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No matter how you look at it, it's tough to argue pot should be 100% illegal. Honestly.

He knows he's probably going to get attacked for saying this, but someone has to get real about drugs in America.

The fact that weed is illegal right now is almost laughable.

A grandma smoking weed for the first time. GIF via Cut Video.


Not too many people seem to have an issue with legalized alcohol and tobacco.

Weed, on the other hand? That's a different story. Roughly half of America still gives legalized marijuana a thumbs-down.

But as we know, public opinion doesn't necessarily take facts into account.

Research shows that while drinking alcohol can be dangerous and smoking tobacco can harm your lungs, marijuana is relatively safe to use.

In this video by Healthcare Triage, Dr. Aaron Carroll points to a study published in the Journal of the American Medical Association that found using tobacco had pretty awful effects on a person's lungs — and that marijuana use had none.

At the same time that study was published, a different study by the Centers for Disease Control and Prevention found excessive drinking causes roughly 80,000 deaths per year.

So, if we do the math...

Although Carroll points out the pro-pot perspective, he makes sure to note marijuana should be regulated like tobacco and alcohol and legal only for people above a certain age.

"There are lots of things that are dangerous but regulated," Carroll says, noting that smoking marijuana can affect short-term memory and lower reaction time, among other things.

"We don't let kids buy tobacco or alcohol, [which] totally makes sense. The same should apply to marijuana."

Watch the whole video by Healthcare Triage below:

Former President George W. Bush and current president Donald Trump may both be Republicans but they have contrasting views when it comes to immigration.

Trump has been one of the most anti-immigrant presidents of recent memory. His Administration separated undocumented families at the border, placed bans on travelers from majority-Muslim countries, and he's proudly proclaimed, "Our country is full."

George W. Bush's legacy on immigration is a bit more nuanced. He ended catch-and-release and called for heightened security at the U.S.-Mexico border, but he also championed an immigration bill that created a guest worker program and a pathway to citizenship for undocumented people.

Unfortunately, that bill did not pass.

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It is said that once you've seen something, you can't unsee it. This is exactly what is happening in America right now. We have collectively watched the pot of racial tension boil over after years of looking the other way, insisting that hot water doesn't exist, pretending not to notice the smoke billowing out from every direction.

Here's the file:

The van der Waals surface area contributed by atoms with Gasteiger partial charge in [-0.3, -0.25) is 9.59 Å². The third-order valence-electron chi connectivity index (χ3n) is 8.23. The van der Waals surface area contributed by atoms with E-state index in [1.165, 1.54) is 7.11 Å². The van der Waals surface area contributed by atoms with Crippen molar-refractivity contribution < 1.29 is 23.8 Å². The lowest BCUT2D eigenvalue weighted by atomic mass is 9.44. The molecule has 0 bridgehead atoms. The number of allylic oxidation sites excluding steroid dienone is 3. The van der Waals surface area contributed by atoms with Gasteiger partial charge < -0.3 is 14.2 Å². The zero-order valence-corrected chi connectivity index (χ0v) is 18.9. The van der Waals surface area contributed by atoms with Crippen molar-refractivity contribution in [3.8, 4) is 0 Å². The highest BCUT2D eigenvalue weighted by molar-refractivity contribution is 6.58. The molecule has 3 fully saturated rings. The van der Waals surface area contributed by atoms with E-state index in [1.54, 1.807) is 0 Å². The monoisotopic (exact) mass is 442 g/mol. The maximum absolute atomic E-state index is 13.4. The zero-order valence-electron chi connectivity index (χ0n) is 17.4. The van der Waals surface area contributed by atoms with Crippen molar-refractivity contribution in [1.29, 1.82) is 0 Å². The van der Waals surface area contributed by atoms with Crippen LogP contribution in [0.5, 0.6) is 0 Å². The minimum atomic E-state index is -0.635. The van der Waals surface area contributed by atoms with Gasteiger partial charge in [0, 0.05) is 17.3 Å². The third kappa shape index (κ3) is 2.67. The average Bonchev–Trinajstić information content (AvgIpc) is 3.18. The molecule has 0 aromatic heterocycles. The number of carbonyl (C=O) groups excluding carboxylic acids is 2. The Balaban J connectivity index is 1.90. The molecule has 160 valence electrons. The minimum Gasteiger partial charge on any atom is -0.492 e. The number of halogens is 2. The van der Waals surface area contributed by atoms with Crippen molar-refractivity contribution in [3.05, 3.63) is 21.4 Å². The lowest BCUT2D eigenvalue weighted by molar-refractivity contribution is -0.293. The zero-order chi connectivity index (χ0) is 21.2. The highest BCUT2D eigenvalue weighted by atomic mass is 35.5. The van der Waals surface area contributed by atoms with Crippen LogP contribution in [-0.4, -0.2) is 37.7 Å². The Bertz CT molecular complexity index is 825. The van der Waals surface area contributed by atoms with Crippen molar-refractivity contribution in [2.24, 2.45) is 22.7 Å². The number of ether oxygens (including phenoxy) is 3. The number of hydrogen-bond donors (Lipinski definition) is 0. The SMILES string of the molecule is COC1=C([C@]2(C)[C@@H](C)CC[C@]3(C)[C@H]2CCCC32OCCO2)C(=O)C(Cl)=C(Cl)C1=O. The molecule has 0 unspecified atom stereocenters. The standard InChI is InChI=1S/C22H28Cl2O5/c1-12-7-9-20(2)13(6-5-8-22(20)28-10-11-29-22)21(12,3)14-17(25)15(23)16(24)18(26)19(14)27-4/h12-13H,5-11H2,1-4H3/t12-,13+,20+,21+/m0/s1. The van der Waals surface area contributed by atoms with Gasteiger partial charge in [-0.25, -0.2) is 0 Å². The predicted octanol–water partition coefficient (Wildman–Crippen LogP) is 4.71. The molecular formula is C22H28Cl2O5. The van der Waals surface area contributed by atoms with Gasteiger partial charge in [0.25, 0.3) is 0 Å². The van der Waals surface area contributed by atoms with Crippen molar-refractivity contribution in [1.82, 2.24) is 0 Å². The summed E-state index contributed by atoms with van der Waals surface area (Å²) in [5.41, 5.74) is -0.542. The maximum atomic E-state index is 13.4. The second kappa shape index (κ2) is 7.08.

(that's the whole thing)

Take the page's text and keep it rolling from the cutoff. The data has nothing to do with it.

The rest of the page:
Ignoring a problem doesn't make it go away—it prolongs resolution. There's a whole lot of harm to be remedied and damage to be repaired as a result of racial injustice, and it's up to all of us to figure out how to do that. Parents, in particular, are recognizing the importance of raising anti-racist children; if we are unable to completely eradicate racism, maybe the next generation will.

How can parents ensure that the next generation will actively refuse to perpetuate systems and behaviors embedded in racism? The most obvious answer is to model it. Take for example, professional tennis player Serena Williams and her husband, Reddit co-founder Alexis Ohanian.

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I saw this poster today and I was going to just let it go, but then I kept feeling tugged to say something.

Melanie Cholish/Facebook

While this poster is great to bring attention to the issue of child trafficking, it is a "shocking" picture of a young girl tied up. It has that dark gritty feeling. I picture her in a basement tied to a dripping pipe.

While that sounds awful, it's important to know that trafficking children in the US is not all of that. I can't say it never is—I don't know. What I do know is most young trafficked children aren't sitting in a basement tied up. They have families, and someone—usually in their family—is trafficking them.

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Roland Pollard and his 4-year-old daughter Jayden have been doing cheer and tumbling stunts together since Jayden could walk. When you see videos of their skills, the level of commitment is apparent—as is the supportive relationship this daddy has with his daughter.

Pollard, a former competitive cheerleader and cheer coach, told In The Know that he didn't expect Jayden to catch on to her flying skills at age 3, but she did. He said he never pressures her to perform stunts and that she enjoys it. And as a viral video of Jayden almost falling during a stunt shows, excelling at a skill requires good teaching—something Pollard appears to have mastered.

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